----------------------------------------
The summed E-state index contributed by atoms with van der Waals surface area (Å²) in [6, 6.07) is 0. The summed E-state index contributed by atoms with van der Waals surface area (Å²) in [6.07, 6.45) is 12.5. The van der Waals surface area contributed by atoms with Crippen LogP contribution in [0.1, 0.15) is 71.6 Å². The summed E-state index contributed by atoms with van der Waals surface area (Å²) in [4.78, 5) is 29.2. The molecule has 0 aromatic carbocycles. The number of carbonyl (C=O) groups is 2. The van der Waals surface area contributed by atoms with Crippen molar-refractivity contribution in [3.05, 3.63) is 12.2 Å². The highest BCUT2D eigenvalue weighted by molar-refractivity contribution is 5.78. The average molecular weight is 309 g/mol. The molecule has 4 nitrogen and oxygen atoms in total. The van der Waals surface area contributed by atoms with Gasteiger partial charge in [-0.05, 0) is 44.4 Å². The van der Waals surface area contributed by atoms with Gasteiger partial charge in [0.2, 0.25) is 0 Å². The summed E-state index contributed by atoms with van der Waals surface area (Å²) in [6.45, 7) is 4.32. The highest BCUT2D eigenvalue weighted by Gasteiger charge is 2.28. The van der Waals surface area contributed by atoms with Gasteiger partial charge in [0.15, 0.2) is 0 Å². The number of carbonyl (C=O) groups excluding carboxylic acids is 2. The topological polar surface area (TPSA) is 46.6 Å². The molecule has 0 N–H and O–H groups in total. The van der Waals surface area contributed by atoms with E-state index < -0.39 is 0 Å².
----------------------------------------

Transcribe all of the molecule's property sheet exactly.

The summed E-state index contributed by atoms with van der Waals surface area (Å²) in [6, 6.07) is 0. The summed E-state index contributed by atoms with van der Waals surface area (Å²) in [6.07, 6.45) is 12.5. The van der Waals surface area contributed by atoms with Crippen LogP contribution in [0.1, 0.15) is 71.6 Å². The summed E-state index contributed by atoms with van der Waals surface area (Å²) in [4.78, 5) is 29.2. The molecule has 0 aromatic carbocycles. The number of carbonyl (C=O) groups is 2. The van der Waals surface area contributed by atoms with Crippen molar-refractivity contribution in [3.05, 3.63) is 12.2 Å². The highest BCUT2D eigenvalue weighted by molar-refractivity contribution is 5.78. The average molecular weight is 309 g/mol. The molecule has 4 nitrogen and oxygen atoms in total. The van der Waals surface area contributed by atoms with Gasteiger partial charge in [-0.05, 0) is 44.4 Å². The van der Waals surface area contributed by atoms with Gasteiger partial charge in [0.2, 0.25) is 0 Å². The summed E-state index contributed by atoms with van der Waals surface area (Å²) in [6.45, 7) is 4.32. The highest BCUT2D eigenvalue weighted by Gasteiger charge is 2.28. The van der Waals surface area contributed by atoms with Gasteiger partial charge in [0.15, 0.2) is 0 Å². The number of carbonyl (C=O) groups excluding carboxylic acids is 2. The topological polar surface area (TPSA) is 46.6 Å². The molecule has 0 N–H and O–H groups in total. The van der Waals surface area contributed by atoms with E-state index < -0.39 is 0 Å².